I did manage to get a few minutes of knitting time to myself out on the back porch this morning before the sun got too hot, which was lovely. But I gotta say, there’s nothing that’s less-compatible with 90+ temperatures than a big, cozy, warm, wool blanket.

Needless to say, this isn’t getting done before the wedding. Oh well. Maybe it’ll be a first anniversary gift?

What do you do when it gets too hot for knitting?

In Love

OK, I know this is just the honeymoon period.

I know I’m only 1.5 skeins into a 12 skein project.

I know I will inevitably hate myself for starting this knit.

But, man, I love how this blanket is turning out. I love the feel of the eco wool yarn. I love the way the little lace “petals” grow and shrink as I knit them. I love how complicated the cable crosses are. (I actually use 2 cable needles for some of them. There’s probably an easier way to do them, but I can’t figure it out.) It’s a nice width, and I’m pretty sure my math will turn out to be right, and it’ll be the perfect size for a nice sofa throw.

In fact, I love this blanket so much, I’m going go grab my knitting and take advantage of the fact that both of the kids are sleeping (which I’m sure I’ve jinxed by typing that out).

What projects are you loving right now?

In which I do a bunch of math

If you’re a mathphobe, be warned. There’s gonna be a lot of math in this one.

Because I’ve got a pile of yarn and a plan. But not too much of a plan, because obviously that wouldn’t be fun.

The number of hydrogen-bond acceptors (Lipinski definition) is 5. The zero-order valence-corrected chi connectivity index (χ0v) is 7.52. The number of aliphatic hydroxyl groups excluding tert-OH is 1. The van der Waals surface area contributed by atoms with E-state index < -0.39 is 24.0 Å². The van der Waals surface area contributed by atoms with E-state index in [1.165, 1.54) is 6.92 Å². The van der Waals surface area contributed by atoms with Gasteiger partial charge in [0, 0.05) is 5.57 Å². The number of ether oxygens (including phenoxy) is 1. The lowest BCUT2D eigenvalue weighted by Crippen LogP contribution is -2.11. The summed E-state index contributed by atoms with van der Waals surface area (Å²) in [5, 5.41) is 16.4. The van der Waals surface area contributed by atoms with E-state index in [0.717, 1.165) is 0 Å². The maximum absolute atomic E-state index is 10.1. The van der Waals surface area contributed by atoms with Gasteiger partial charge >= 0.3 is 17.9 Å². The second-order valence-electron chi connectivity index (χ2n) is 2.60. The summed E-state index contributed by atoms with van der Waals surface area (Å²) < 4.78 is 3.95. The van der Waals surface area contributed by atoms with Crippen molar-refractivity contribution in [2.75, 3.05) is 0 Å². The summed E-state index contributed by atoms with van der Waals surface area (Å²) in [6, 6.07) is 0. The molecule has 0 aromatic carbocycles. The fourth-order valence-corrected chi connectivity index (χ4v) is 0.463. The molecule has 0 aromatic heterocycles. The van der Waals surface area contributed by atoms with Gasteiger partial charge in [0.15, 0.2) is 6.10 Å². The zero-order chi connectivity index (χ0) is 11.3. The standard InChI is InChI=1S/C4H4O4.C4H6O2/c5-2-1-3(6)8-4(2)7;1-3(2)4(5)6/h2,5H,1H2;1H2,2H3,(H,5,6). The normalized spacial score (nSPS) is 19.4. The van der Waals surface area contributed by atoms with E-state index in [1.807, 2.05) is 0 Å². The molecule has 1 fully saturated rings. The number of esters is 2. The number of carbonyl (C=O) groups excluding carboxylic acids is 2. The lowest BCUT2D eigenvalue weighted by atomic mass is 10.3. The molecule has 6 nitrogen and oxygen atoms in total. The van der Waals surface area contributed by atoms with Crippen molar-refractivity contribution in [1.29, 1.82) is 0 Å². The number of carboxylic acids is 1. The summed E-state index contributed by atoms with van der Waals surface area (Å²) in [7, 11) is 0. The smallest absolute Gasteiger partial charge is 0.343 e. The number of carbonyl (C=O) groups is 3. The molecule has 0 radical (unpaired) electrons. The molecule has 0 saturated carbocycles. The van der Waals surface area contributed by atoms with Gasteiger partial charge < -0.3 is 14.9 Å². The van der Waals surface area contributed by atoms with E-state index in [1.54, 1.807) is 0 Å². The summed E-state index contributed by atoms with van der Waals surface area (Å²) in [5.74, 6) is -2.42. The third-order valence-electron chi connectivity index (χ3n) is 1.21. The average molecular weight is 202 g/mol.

So, I’m making a blanket- with a largeish gauge (I’m using US9s) in a lace pattern that I found… somewhere on the internet at some point in the past. I know that’s not great, and I would love to cite the original designer, but I literally have no information, except that it was a charted Japanese stitch pattern, probably from a stitch dictionary. Which one? I have no idea. (If you recognize it, please let me know and I’ll happily share the source.)

Anyway, I worked up a decent-sized swatch, I know I’m going to do this all-over lace pattern with a simple garter border, and I have a big pile of yarn. But how many repeats to cast on?

I could just guess, but that never ends well. Either I end up with a weirdly small blanket or I run out of yarn halfway through a king-size monstrosity. I’m aiming for a nice throw blanket this time. Big enough that the newlyweds can snuggle underneath it, but not so big that they will be celebrating their silver anniversary before it’s done.

I grabbed some tools. A pad and pen (I’m still old-school when it comes to math), a tape measure and my trusty kitchen scale.

First, I weighed the swatch: 30 grams. (I’ve got 12 skeins of 100 grams each, so 1200 grams of wool to work with.)

Then I measured the swatch. The whole blocked swatch was about 7.5x 9 inches, or 67 square inches.

So if 30g=67 square inches, I can do a little math to figure out that I can use my 1200g to work about 2680 square inches.

Then the next question is, If I have 2680 square inches to play with, how wide should the blanket be? In my head, the blanket is about 50 inches square… ish.

So I divided 2680 by 50, leaving me with 53.6. So, if I cast on 50″ across, I’ll have enough yarn for a 53″ long blanket.

Each repeat is about 3″ across, plus an inch and a half for each border, so dividing it out, that will give me 16.16. But, of course I can’t do part of a repeat, so I’ll round down to 16.

So to get my stitch count, I’ve got 6 stitches for the edges, plus 14 x 16 (14 stitches per repeat, 16 repeats), which gives me 230 stitches.

So now I’m off to cast on and cross my fingers that I did my math right!